Gill Blow

A Box of Swan Vestas

            It’s Sunday. You lie on the settee with your knees hunched up to your chin, a strip of sunlight shines through the gap in the curtains. You watch it inch across the carpet, you sit and place your bare feet neatly together in its path; it drapes over your toes like a pale yellow ribbon, you feel its warmth. A car draws up outside, the door slams, footsteps crunch on the path next door, the letterbox snaps, the dog barks, the engine starts and the car drives away. In the silence afterwards you hear the ticking of the clock. You stand, pull your cardigan tight around you. Jade grins at you from her silver frame frilly in pink net, she clutches a wand, you smile, your lips are tight so you lick them, flakes of skin scrape your tongue. 


You visit Jade, you talk to her, you say what did you have for dinner today? You say I’ve brought The Tiger Who Came to Tea, shall we read it? She sucks her thumb and looks at you, her brown eyes stretched wide. Your smile sets and locks, your eyes feel as hard as marbles, you hold out your hand, she says you look like Mog the Witch. Her voice sounds scratchy and you think she’s caught a cold. She’s wearing a blue T-shirt with a picture of Winnie the Pooh which isn’t hers. The social worker, who says call me Tina, takes hold of Jade’s hand and tells her to say goodbye to Mummy, and Jade says bye. They leave you in the room which you visit twice a week. It has a wooden table and three white plastic chairs. There’s a large square mirror on one wall, a white face looks out of it, you realize it’s yours, you know there are other faces behind the mirror watching you. You still hold the book with the picture of the little girl having a cup of tea with the orange and black striped tiger, you put the book on the table, open the door and leave the room.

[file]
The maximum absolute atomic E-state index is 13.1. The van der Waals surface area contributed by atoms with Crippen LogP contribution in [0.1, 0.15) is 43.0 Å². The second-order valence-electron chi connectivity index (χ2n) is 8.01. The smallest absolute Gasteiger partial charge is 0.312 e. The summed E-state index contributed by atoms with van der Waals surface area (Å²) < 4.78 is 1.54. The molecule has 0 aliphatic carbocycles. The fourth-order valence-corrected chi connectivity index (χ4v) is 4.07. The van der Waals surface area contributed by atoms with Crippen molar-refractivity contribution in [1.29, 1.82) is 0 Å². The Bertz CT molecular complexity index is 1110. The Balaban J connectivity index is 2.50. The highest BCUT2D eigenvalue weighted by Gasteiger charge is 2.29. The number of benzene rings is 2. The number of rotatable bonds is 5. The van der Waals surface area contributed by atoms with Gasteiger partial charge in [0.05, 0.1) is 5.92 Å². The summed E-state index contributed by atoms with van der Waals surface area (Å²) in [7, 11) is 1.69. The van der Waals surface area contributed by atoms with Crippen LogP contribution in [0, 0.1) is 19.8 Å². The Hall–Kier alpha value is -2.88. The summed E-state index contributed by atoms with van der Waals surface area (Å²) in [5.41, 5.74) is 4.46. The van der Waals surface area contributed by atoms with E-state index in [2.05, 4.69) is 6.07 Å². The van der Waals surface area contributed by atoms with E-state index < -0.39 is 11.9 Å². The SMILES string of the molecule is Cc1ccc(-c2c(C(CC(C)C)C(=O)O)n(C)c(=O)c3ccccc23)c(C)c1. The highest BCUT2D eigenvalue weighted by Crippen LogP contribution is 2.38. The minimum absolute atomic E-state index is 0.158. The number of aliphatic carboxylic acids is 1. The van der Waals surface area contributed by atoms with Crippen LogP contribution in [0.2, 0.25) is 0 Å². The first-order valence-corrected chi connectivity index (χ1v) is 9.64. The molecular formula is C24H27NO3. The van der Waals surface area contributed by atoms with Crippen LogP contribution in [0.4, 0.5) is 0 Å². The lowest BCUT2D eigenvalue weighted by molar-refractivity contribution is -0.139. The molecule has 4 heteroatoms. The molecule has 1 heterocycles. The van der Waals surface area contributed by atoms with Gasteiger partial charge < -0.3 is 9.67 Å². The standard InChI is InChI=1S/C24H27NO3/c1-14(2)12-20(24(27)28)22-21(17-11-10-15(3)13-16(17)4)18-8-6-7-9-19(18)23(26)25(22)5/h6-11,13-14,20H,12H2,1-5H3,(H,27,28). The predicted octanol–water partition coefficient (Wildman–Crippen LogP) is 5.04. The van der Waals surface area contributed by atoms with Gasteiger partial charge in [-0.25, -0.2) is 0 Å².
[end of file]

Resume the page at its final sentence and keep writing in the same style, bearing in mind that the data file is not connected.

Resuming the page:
Jade was an early talker; she spoke ages before Kelly’s daughter, Olivia. You go with Kelly to the Children’s Centre. Kelly is organised, she likes to plan, you saved coupons and you all went away in a caravan for a weekend for twenty-five pounds. It was by a lake with an adventure playground. Jade and Olivia climbed up the steps of the big slide with Kelly guarding them from behind, and they squealed as they shot down to the bottom; you caught them, first one, then the other. Kelly sends you texts and shouts your name through the letterbox. You don’t answer. 


Jade talks to herself all the time, she tells herself what she is doing, such as this is a picture of a cat with a funny red eye and I’m going to colour it black because black cats are lucky my old lady said. Jade’s old lady sits at her window down the street waiting for the carers to turn up to cook her dinner. Sometimes they don’t come so she makes herself a cheese sandwich. In the summer she sits on a chair in her doorway, and Jade says hello as you go past on your walk to the abandoned church at the end of the street. Jade picks dandelions and you read the gravestones. Your favourite is the small square stone covered in green lichen, it says – Harriet Foster who joined her beloved Walter 9th December 1912. Together in Paradise. You make up a life for Harriet, you pretend she lived in this house. You think that Harriet Foster was strict but kind to her children. She had six, three of each. She took in washing. Walter was a labourer on the land, he was hard-working and had TB. You like to think about their lives, you like to imagine how they took care of each other.